I'm having trouble wihh this problem I got in an exam and I got it wrong. In the problem is you have a frictionless table and a nail in the centre where a spring is attached. At the end of the spring there is a mass attached to it. The problem doesn't have numbers, $K$ is the springs constant, $L$ is its natural length, $m$ is the mass of the object attached.

The question is: where is the position of the mass so that the movement is a uniform circular motion?

I feel like this problem is very vague. I have trouble understanding and imagining how can such movement occur. So far i have this:

\begin{equation} K(L-r)=mv^2/r \end{equation}

I'm almost sure this can't be the solution because I never specify the uniformity of the motion, but I don't know how to either. Still, if I consider that the elastic force only acts in the $r$ axes, it's like I'm saying it's uniform, right? Because there's no other force component that can change velocity's magnitude...

Still I'm almost sure I got it wrong because it seems too simple.


3 Answers 3


To have a perfectly circular motion, the mass needs to be at an equilibrium position such that the centripetal force is equal to the spring force.

Using Hooke's law, if $x$ is the spring's elongation from equilibrium, then, the spring's force is $-Kx$.

Using centripetal equations of motions, the centripetal force is $\frac{mv^2}{r}=m\omega^2r$ where $\omega$ is the rotational speed. Here, $r=L+x$ for a stretched spring. Applying Newton's law we get:

$Kx = m\omega^2(L+x)$ and then,

$$x = \frac{m\omega^2L}{K-m\omega^2}$$

So, if the mass stands at $L+x$, the motion is perfectly circular.

  • $\begingroup$ The spring force is the force causing the centripetal acceleration and it is not an equilibrium situation because the mass is accelerating. $\endgroup$
    – Farcher
    Dec 15, 2016 at 19:16
  • $\begingroup$ Indeed the mass is not in static equilibrium, but what I meant was in equilibrium in the radial direction. $\endgroup$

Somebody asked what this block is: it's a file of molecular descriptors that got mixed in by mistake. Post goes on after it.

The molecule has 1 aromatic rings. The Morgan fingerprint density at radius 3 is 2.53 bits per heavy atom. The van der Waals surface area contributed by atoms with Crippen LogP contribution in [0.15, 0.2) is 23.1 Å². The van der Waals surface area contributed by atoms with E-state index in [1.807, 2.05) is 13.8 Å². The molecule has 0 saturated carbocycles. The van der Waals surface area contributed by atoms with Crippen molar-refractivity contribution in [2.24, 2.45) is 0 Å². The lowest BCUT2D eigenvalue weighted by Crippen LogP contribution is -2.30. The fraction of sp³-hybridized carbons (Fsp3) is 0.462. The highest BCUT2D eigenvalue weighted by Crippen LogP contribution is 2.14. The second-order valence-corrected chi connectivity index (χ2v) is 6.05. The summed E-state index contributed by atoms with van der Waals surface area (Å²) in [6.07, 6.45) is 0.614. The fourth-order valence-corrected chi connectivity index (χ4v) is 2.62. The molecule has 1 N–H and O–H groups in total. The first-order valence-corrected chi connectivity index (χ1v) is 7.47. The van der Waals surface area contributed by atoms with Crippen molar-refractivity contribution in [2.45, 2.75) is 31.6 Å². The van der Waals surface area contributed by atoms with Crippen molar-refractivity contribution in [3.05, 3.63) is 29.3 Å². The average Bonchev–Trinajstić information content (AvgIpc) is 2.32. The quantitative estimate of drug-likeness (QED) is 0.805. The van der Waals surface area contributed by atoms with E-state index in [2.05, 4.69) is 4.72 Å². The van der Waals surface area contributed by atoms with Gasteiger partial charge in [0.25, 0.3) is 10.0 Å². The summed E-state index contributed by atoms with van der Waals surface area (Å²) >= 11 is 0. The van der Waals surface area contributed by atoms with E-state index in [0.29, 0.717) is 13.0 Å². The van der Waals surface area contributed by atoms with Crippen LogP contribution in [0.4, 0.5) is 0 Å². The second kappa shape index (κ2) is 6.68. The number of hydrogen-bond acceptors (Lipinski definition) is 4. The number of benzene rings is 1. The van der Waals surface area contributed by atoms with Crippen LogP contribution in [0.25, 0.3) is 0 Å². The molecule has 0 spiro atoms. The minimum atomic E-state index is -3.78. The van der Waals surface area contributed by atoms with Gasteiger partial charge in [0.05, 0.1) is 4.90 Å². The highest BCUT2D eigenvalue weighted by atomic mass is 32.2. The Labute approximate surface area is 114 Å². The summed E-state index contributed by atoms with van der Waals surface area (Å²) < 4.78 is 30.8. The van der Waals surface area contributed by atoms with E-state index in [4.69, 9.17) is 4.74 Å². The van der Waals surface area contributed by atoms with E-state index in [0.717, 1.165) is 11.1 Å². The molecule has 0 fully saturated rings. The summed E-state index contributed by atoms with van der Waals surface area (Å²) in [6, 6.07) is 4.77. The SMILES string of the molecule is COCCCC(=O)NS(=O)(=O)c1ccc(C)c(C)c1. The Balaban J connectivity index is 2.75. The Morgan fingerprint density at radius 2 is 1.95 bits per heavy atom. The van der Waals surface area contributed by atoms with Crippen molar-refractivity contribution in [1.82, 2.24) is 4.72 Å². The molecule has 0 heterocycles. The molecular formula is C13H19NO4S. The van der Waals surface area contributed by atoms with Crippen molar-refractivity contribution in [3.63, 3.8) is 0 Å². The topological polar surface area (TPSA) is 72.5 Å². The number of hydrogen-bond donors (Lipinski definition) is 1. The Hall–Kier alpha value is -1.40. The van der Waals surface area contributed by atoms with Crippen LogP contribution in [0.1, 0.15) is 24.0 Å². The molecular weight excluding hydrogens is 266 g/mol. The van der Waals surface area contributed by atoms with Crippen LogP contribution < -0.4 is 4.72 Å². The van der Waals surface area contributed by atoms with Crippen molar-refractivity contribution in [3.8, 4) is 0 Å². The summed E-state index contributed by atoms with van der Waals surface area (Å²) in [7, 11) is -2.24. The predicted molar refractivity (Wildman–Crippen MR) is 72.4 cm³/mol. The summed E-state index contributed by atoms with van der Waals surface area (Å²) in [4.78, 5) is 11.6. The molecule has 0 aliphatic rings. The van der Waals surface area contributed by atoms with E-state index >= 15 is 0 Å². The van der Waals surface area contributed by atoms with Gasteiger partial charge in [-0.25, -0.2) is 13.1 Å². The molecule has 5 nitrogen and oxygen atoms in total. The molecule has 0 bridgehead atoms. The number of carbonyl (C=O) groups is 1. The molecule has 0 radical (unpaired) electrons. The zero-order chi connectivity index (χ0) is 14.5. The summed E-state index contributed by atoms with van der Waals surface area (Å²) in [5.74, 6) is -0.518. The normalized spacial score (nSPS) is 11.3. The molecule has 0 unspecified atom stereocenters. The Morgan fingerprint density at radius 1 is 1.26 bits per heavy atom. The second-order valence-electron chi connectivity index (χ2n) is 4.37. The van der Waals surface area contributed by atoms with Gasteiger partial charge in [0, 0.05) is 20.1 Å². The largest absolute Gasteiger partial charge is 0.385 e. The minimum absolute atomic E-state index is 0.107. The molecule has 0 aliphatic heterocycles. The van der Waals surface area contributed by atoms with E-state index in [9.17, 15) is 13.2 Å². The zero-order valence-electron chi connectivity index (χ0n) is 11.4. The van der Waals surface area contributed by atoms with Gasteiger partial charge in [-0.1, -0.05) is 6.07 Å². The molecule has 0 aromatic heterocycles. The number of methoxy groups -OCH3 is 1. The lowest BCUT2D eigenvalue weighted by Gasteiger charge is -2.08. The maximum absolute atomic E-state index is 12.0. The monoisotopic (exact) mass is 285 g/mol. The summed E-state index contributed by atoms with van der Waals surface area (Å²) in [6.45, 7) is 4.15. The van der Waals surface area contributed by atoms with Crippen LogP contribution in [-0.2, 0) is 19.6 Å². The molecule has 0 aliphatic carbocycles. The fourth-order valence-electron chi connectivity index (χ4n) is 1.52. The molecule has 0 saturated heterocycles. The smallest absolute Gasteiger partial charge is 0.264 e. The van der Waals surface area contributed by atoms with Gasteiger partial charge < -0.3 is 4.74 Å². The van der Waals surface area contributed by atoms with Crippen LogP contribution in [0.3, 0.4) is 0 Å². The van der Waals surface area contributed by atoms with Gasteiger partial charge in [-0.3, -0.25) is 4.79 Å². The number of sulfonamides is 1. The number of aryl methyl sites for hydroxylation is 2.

– fgoudra
    Jan 5, 2017 at 16:56

Anything kept on a table with a spring attached to it does not start to move on its own. So you have to give it an initial push perpendicular to the radius vector. That would elongate the spring and the spring will try to pull it back with a force. Hence the actual length of the spring would be $(r+x)$ and not $(r-x)$ as you have stated.

Also, there should be no tangential force because you state that the motion is uniform, hence its speed should not change.

And I think that the expression would be


Where r is the length of the spring and x is the extension in the spring.

You see, if $x$ remains constant, the centripetal force will be constant and you can imagine the spring to be a string, as in string the tension remains constant for uniform circular motion and it happens in real life and thus is not vague. So similar stuff can also happen with springs!

( I hope you wont get this wrong next time in your exam :-P )


The spring needs to apply a constant inward radial force on the mass.
To do that the spring must be stretched to a length $L+x$ and not be compressed to a length $L-x$.

The inward radial force on the mass due to the spring, $Kx$, produces the centripetal acceleration of the mass, $m(L+x) \omega ^2$, and Newton,s second law $F=ma$ connects the two quantities.


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